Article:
Kinky Sex Has Some Surprising Benefits

Listen to what the experts have to say first: It’s possible that having sex with a kink in your underwear will make you feel better and improve your mental health. Studies show that BDSM has both dominant and submissive adherents.

  • less agitated
  • a lot more outgoing
  • more receptive to new things

becoming more responsible while also becoming less sensitive to rejection

In addition, they felt better about themselves than people in the control group did. People with these characteristics may find kinky sex attractive, or kinky sex may help them grow and gain confidence. As research into the effects of kinky sex continues, however, the latter possibility becomes more and more likely.

When couples engage in consensual sadomasochism (SM), their levels of the stress hormone cortisol drop, and they report feeling more connected and intimate after their sexual play, according to a 2009 study by Trusted Source.

Preliminary research has shown that BDSM can reduce anxiety by putting the mind into a different “flow” state of consciousness in people who take on roles they’re not used to, such as doms who switch roles with subs. People who go on a “runner’s high,” do art projects, or practise yoga may experience something similar to this.

Knowledge is power, especially when it comes to dispelling common misconceptions.

There are many myths and misconceptions about kinky sex because we don’t talk about it. Let’s dispel a few myths about kink culture.

Women, too, are drawn to kink.

For example, while more men are interested in foot fetish play and more women are interested in feeling pain during a sexual encounter, both men and women are interested in exploring kink on an equal basis.

Trying BDSM isn’t “crazy,” you know.

The BDSM is frequently linked to abuse and violence in popular culture. Practitioners of kink have even been persecuted or discriminated against. However, research indicates that the average person who partakes in consensual kink is in better psychological health than the average person.

You don’t require a lot of glitzy gear.

When you hear the term “kinky sex,” images of a leather-clad dominatrix with a matching whip may come to mind. However, all you really need is a little creativity and a willing partner.

If you’re into certain fetishes or just want to learn more about the world, you’ll find shops that cater to your needs. However, trying kink requires a lot less equipment than, say, joining a local recreational ice hockey league for a few hours each week. If you want to play around with sensory deprivation or restraints, you don’t even need blindfolds or handcuffs; a tie or pillowcase will do.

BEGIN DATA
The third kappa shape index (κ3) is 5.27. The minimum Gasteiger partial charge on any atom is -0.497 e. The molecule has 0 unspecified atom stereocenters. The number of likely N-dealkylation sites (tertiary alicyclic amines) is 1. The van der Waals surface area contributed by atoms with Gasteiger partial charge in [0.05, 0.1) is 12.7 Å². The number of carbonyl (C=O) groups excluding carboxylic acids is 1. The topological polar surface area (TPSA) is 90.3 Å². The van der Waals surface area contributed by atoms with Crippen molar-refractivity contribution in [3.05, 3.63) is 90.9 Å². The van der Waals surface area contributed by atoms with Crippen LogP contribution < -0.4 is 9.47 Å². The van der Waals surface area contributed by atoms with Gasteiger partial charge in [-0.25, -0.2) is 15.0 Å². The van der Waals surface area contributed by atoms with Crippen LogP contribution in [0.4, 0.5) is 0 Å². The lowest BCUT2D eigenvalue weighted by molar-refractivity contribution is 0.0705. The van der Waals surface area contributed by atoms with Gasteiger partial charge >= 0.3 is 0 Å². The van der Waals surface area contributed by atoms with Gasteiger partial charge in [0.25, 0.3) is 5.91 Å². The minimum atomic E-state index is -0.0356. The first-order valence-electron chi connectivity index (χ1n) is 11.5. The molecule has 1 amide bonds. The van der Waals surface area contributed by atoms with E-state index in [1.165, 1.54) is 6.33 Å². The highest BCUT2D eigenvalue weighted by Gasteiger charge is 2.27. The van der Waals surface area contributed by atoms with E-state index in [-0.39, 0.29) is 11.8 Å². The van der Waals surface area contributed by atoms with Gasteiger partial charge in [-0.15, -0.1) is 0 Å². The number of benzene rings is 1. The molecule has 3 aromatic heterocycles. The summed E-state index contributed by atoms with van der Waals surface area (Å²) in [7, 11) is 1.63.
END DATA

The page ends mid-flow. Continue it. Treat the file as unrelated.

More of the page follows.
ensuring that children’s bedroom play is both enjoyable and safe

If you’re interested in learning more about the benefits of kinky sex, there are a few considerations you should keep in mind so that your explorations are positive, safe, and fun.

Consent is the first step in everything.

Informed consent should be given before any sex act, not just those involving a new partner. This is especially true if you’re trying something new and kinky. Healthy sexual relationships require open communication, but it’s even more critical when you’re experimenting with dominant/submissive roles or causing harm.

There is no laughing matter when it comes to the use of protective language

Restraints or resistance may be a part of your fantasies, which is more common in women than you think. It is important to have a way to say no in your fantasy world, but also clearly to your partner, before you get kinky, use an agreed-upon safe word. Red light (go slow) and green light (go forward) are the most common default phrases (keep going).

Prepare yourself by thinking about (and discussing) your “hard limits.”

Each person has their own set of limitations and guidelines. It’s great to be open to new bedroom activities, but it’s equally important to be open about what you don’t want to explore. Talk openly with your partner about these “hard limits” — there’s no need to be secretive about it.

Ensure that the pain you’re experiencing is enjoyable and has no negative effects on your health.

Kinky sex is all about combining pleasure and pain. If you’re interested in exploring other options, such as breast and genital pain, you should educate yourself so that you don’t cause long-term or serious damage to tissue or nerves. Many couples draw the line at light spanking and/or slapping.

Aftercare is just as crucial as the initial treatment.

Postcoital dysphoraTrusted Source includes symptoms like anxiety, irritability, or motiveless crying, even when women don’t engage in “kinky sex.” For those with BDSM, it’s especially critical to provide aftercare that includes emotional intimacy and communication.

Avoid going to bed immediately following a long and intense sex session. Make a point of checking in with your partner to see how they’re feeling about what just happened.

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